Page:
Actor Holly Lewis learned a lot about her profession when she went back to school. Not theatre school, mind you. It was the U of T's Trudeau Centre for Peace and Conflict Studies.
"Ironically, it was theatre work that made me apply for the program," says Lewis, who's currently in Ubuntu (The Cape Town Project).
"When I worked on Theatrefront's last show, Return (The Sarajevo Project), I met theatre people who had come of age during a time of war in their homeland. When we worked with them in Europe, I discovered viscerally what war was about: signs for land mines, bullet holes in buildings.
"I realized that in order to explore a work like Return artistically, I also had to understand it politically and socially."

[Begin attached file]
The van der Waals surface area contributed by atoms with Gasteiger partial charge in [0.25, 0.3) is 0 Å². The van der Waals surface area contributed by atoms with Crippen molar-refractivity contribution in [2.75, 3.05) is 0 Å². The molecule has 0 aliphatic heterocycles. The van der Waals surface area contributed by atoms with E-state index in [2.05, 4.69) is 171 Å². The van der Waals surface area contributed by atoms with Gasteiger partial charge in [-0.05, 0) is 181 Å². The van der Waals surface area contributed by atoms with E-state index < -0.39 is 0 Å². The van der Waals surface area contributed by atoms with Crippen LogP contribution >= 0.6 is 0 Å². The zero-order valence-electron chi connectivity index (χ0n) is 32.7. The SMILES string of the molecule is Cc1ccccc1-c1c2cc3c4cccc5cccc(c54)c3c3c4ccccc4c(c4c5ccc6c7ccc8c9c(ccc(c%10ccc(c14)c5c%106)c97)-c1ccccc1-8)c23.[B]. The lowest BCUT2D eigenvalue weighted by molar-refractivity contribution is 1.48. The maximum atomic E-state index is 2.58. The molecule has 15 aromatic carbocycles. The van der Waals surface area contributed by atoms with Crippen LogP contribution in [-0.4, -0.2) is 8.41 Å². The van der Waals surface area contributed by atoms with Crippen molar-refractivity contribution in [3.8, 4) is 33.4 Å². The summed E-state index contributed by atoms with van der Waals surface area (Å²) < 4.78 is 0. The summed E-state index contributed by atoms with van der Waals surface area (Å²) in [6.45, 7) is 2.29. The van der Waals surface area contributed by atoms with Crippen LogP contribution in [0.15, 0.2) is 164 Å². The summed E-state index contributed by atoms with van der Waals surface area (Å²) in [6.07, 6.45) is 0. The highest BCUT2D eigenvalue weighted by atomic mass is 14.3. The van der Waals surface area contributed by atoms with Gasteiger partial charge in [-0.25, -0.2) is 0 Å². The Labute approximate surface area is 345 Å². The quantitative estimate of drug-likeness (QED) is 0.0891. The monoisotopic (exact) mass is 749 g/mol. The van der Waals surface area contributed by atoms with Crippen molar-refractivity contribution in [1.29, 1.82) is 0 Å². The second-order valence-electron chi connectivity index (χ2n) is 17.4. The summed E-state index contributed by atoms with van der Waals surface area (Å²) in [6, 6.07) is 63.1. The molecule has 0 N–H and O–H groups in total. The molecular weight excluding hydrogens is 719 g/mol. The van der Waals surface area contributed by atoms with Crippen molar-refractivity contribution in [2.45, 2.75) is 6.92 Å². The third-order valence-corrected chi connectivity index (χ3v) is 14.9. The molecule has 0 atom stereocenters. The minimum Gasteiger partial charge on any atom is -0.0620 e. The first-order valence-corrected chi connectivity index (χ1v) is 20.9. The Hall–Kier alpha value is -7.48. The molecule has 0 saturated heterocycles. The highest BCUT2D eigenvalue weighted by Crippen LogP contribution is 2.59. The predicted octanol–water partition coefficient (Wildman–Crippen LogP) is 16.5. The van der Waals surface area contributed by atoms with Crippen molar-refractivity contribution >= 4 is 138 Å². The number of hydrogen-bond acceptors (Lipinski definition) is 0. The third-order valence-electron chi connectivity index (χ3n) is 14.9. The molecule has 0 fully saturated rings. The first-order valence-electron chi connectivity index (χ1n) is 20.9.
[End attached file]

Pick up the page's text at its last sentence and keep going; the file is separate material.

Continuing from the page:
Like Return, Ubuntu - a word that refers to the interconnectedness of all humanity - is the culmination of several workshops involving Canadian and South African performers. The final version blends the stories of Jabba, a Xhosa man who seeks his father in Canada, and Libby (Lewis), a Canadian woman who discovers secrets about her deceased mother.
"My character has changed over the course of four years of workshopping," smiles the actor.
"At one point, because I was pregnant myself, she was a woman concerned about her unborn child. Now the focus looks back a generation, with Libby trying to understand her mother."
Ubuntu was collectively written, which means that everyone involved had a hand in shaping the work. Still, at some point, director Daryl Cloran had to step in and decide which elements would finally be used.
"The process is about trust on several levels," admits Lewis. "Theatrefront is an ensemble, but we often bring in people from other countries to create with us.
"We all just have to dive in and do those embarrassing things that are part of collective development, trying things out in front of people whose possible reactions make you a little nervous."